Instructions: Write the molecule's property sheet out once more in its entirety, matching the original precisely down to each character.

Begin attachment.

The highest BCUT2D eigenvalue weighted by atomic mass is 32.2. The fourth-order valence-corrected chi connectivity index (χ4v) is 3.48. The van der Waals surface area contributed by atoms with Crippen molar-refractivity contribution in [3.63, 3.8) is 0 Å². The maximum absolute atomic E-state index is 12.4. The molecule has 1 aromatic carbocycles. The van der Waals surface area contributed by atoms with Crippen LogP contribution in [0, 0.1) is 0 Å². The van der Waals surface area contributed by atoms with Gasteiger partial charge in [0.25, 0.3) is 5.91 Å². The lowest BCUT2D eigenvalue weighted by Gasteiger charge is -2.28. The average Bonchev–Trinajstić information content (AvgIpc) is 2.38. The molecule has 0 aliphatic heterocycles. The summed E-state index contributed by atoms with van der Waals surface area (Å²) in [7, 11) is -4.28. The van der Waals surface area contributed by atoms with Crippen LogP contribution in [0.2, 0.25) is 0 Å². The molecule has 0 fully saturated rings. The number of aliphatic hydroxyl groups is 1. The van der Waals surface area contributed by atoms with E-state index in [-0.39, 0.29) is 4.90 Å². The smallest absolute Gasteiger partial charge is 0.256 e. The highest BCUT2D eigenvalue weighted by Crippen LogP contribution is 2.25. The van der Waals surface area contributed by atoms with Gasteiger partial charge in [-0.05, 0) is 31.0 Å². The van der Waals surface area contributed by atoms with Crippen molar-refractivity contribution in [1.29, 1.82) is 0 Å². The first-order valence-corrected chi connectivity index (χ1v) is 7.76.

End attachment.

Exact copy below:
The highest BCUT2D eigenvalue weighted by atomic mass is 32.2. The fourth-order valence-corrected chi connectivity index (χ4v) is 3.48. The van der Waals surface area contributed by atoms with Crippen molar-refractivity contribution in [3.63, 3.8) is 0 Å². The maximum absolute atomic E-state index is 12.4. The molecule has 1 aromatic carbocycles. The van der Waals surface area contributed by atoms with Crippen LogP contribution in [0, 0.1) is 0 Å². The van der Waals surface area contributed by atoms with Gasteiger partial charge in [0.25, 0.3) is 5.91 Å². The lowest BCUT2D eigenvalue weighted by Gasteiger charge is -2.28. The average Bonchev–Trinajstić information content (AvgIpc) is 2.38. The molecule has 0 aliphatic heterocycles. The summed E-state index contributed by atoms with van der Waals surface area (Å²) in [7, 11) is -4.28. The van der Waals surface area contributed by atoms with Crippen LogP contribution in [0.2, 0.25) is 0 Å². The molecule has 0 fully saturated rings. The number of aliphatic hydroxyl groups is 1. The van der Waals surface area contributed by atoms with E-state index in [-0.39, 0.29) is 4.90 Å². The smallest absolute Gasteiger partial charge is 0.256 e. The highest BCUT2D eigenvalue weighted by Crippen LogP contribution is 2.25. The van der Waals surface area contributed by atoms with Gasteiger partial charge in [-0.05, 0) is 31.0 Å². The van der Waals surface area contributed by atoms with Crippen molar-refractivity contribution in [1.29, 1.82) is 0 Å². The first-order valence-corrected chi connectivity index (χ1v) is 7.76.